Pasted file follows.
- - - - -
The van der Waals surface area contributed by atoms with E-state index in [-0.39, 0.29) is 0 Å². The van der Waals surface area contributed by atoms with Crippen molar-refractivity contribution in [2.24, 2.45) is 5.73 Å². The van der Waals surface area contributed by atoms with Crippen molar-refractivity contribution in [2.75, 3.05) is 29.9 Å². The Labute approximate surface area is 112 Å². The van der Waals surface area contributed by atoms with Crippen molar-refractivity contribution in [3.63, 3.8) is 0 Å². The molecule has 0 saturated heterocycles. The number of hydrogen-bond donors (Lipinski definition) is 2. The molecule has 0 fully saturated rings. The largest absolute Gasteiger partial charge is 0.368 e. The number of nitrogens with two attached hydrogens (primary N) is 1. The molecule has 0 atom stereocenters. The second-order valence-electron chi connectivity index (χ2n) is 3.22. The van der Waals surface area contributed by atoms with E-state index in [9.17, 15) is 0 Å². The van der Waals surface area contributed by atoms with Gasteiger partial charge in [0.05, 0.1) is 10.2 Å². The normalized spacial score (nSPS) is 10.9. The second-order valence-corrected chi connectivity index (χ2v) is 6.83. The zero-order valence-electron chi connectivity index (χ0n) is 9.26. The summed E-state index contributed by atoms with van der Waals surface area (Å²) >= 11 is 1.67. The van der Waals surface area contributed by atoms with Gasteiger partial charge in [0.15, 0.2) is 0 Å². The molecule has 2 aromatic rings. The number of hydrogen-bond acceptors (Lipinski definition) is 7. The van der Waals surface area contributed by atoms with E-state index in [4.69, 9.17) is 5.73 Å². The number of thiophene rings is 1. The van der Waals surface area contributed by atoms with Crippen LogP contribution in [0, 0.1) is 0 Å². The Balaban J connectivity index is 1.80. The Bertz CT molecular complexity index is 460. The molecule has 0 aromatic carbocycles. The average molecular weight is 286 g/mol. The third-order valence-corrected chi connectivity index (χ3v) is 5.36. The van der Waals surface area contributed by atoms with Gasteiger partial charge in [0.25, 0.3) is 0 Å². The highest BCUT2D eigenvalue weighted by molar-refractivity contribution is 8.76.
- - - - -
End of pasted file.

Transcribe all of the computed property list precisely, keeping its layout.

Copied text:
The van der Waals surface area contributed by atoms with E-state index in [-0.39, 0.29) is 0 Å². The van der Waals surface area contributed by atoms with Crippen molar-refractivity contribution in [2.24, 2.45) is 5.73 Å². The van der Waals surface area contributed by atoms with Crippen molar-refractivity contribution in [2.75, 3.05) is 29.9 Å². The Labute approximate surface area is 112 Å². The van der Waals surface area contributed by atoms with Crippen molar-refractivity contribution in [3.63, 3.8) is 0 Å². The molecule has 0 saturated heterocycles. The number of hydrogen-bond donors (Lipinski definition) is 2. The molecule has 0 fully saturated rings. The largest absolute Gasteiger partial charge is 0.368 e. The number of nitrogens with two attached hydrogens (primary N) is 1. The molecule has 0 atom stereocenters. The second-order valence-electron chi connectivity index (χ2n) is 3.22. The van der Waals surface area contributed by atoms with E-state index in [9.17, 15) is 0 Å². The van der Waals surface area contributed by atoms with Gasteiger partial charge in [0.05, 0.1) is 10.2 Å². The normalized spacial score (nSPS) is 10.9. The second-order valence-corrected chi connectivity index (χ2v) is 6.83. The zero-order valence-electron chi connectivity index (χ0n) is 9.26. The summed E-state index contributed by atoms with van der Waals surface area (Å²) >= 11 is 1.67. The van der Waals surface area contributed by atoms with Gasteiger partial charge in [0.15, 0.2) is 0 Å². The molecule has 2 aromatic rings. The number of hydrogen-bond acceptors (Lipinski definition) is 7. The van der Waals surface area contributed by atoms with E-state index in [4.69, 9.17) is 5.73 Å². The number of thiophene rings is 1. The van der Waals surface area contributed by atoms with Crippen LogP contribution in [0, 0.1) is 0 Å². The Balaban J connectivity index is 1.80. The Bertz CT molecular complexity index is 460. The molecule has 0 aromatic carbocycles. The average molecular weight is 286 g/mol. The third-order valence-corrected chi connectivity index (χ3v) is 5.36. The van der Waals surface area contributed by atoms with Gasteiger partial charge in [0.25, 0.3) is 0 Å². The highest BCUT2D eigenvalue weighted by molar-refractivity contribution is 8.76.